Transgender and gender-nonconforming children and their families, friends and peers have something to celebrate: a new children’s CD about gender diversity with great music and exuberant lines like “You don’t have to be just a boy or a girl/You can be a beautiful blended swirl.”
The creator of “Rainbow Train,” Chana Rothman, is a Philadelphia-based singer-songwriter, music educator and mother, who shows her range with regular gigs at prominent New York nightclubs like the Highline Ballroom and the Knitting Factory, as well as at Jewish summer camps in North America, Israel and the United Kingdom. Her latest project was motivated closer to home, when her son told her he wanted to wear a dress to preschool.
She told me, “We practiced what kind of language he could use if anyone asked questions or made comments. After the day was over, I realized with shock that it hadn’t even occurred to me to speak to his teacher about it, and ask her to look out for him and/or talk to the class about it. Then I realized that she might not really know how to talk to the class about it, or might not have any experience with this, and it would be good to have resources.”
Rothman didn’t know of any resources, either, but since she was the music teacher at the preschool, she thought, What better way to convey messages than through music? She couldn’t find any songs on the subject, however, so she decided to write her own.
“Any liberation movement needs a soundtrack — no, multiple soundtracks,” she said. Her goals with the album were to “challenge the gender binary; celebrate gender diversity; create a dialogue based on honor and respect; give voice to a growing movement; and do all this in a way that speaks to both children and adults.”
Rothman, who is bisexual, added, “I have lived and continue to live my life in opposition to binaries in terms of gender and sexual orientation, while also recognizing that my current partnership status [with a man] affords me much power and privilege, and trying to use that for social change.”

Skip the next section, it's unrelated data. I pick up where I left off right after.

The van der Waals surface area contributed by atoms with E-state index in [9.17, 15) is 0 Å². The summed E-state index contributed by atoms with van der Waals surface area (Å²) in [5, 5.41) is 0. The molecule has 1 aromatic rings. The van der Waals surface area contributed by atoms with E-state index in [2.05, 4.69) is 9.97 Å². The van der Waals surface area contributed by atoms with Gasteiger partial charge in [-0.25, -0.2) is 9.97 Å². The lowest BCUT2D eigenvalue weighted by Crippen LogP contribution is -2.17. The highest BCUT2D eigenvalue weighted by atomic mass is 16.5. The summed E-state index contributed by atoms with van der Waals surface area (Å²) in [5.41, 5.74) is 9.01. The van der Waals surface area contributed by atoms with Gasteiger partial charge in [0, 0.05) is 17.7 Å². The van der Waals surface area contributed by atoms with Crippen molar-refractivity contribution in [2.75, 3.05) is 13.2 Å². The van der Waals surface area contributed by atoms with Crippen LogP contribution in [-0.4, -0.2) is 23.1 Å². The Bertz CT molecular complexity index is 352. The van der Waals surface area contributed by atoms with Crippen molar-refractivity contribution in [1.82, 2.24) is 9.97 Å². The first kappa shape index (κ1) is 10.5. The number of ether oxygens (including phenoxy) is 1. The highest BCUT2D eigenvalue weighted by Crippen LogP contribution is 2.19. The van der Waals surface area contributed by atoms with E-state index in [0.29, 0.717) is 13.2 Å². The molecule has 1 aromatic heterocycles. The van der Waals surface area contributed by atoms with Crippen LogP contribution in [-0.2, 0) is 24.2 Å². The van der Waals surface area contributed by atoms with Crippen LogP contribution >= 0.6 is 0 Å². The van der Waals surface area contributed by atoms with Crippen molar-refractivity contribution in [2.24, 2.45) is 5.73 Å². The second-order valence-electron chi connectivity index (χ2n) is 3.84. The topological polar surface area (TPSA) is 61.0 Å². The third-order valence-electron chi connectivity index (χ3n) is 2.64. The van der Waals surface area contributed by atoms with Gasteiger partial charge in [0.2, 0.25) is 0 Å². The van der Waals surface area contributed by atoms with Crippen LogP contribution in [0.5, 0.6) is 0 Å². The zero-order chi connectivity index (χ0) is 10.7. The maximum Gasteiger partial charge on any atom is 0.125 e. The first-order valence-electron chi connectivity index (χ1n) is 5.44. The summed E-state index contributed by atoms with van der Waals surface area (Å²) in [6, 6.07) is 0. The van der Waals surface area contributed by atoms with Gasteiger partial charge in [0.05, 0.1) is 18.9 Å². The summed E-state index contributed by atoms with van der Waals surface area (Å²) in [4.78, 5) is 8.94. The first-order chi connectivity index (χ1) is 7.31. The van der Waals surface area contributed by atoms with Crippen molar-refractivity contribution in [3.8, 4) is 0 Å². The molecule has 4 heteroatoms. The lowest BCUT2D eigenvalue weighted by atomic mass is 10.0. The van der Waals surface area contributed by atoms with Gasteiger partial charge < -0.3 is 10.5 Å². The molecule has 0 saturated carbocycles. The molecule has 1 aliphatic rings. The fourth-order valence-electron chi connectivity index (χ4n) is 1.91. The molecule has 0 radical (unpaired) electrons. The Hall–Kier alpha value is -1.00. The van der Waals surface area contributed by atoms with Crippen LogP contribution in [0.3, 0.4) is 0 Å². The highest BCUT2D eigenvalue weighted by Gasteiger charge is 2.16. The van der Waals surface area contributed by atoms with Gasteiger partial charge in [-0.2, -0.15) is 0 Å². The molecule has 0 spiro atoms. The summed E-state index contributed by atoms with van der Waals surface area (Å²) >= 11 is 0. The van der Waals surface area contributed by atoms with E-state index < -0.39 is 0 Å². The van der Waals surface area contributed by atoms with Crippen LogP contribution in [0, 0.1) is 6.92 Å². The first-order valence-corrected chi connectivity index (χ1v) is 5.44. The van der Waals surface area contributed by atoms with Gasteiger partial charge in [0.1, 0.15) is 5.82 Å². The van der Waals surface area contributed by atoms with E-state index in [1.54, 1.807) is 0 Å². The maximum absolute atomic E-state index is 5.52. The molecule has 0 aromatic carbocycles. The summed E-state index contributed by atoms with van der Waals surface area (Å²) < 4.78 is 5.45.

“Rainbow Train” is part of that effort.
Although Rothman now knows of and recommends a growing number of books, including picture books, that address gender identity and expression, she believes that “music is an entry point that has no real comparison.” She added, “The world needs more music that doesn’t talk down to kids, that addresses hard topics in an approachable way and that has musical integrity.”
Because she wanted the album to include “multiple narratives and ideas,” a friend suggested that she hold focus groups. Rothman explained, “I invited people from many ages, races, ethnicities, religions, gender identities, sexual orientations and relationships to children. I asked them to describe the landscape in which children are growing up in terms of gender — and I asked what messages they would like to send to this generation.”
Her songs came from many of the themes that emerged from the focus groups.
“Some themes popped up organically,” she said. “Others took a lot of prodding and co-writing until I could get the song to be where it needed to be.”
For the song “Gender Blender,” Rothman went even further, inviting children and their parents from her neighborhood over to her house. Her producer, Juno Award-winner Bill Moriarty, recorded a conversation she had with the children after she read the book “Pink is Just a Color and So is Blue,” by Niki Bhatia.
“I was inspired by ‘The Miseducation of Lauryn Hill,’ the Grammy-winning album where she featured conversations with kids about love. I wanted to do the same thing about gender,” she explained. “Some of the kids got really antsy and went into the other room to play, but the ones who stayed were so dedicated to the conversation and really dug into some challenging questions. And came up with some deep insights.”
Overall, the songs on the album are positive, inclusive and fun to listen to even for adults, drawing from genres as diverse as folk, ballad, hip-hop, disco, pop, spoken word, rock and Latin jazz. Some songs are overtly about gender identity and expression, like “Gender Blender,” “Boy in a Dress” and “In Utero Soundtrack.” Others are more generally about empowerment, being oneself and being comfortable in one’s body.
“A Better Way” gives us a glimpse of civil-rights leaders like Rosa Parks and Harvey Milk. It’s a great mix of songs you’ll just want to dance to, along with ones that will spark further discussion about gender and social justice.
“Rainbow Train” makes a great companion to “Dancin’ in the Kitchen,” the recent release from Grammy Award-winners Cathy Fink and Marcy Marxer about diverse families.
Although the album is now out, Rothman said “Rainbow Train” is just getting rolling. “In its full fruition, ‘Rainbow Train’ is also a play for kids and all ages — a musical, kind of like a family-friendly ‘Kinky Boots,’” she said, referring to the Tony Award-winning Broadway musical. “That’s the next project.”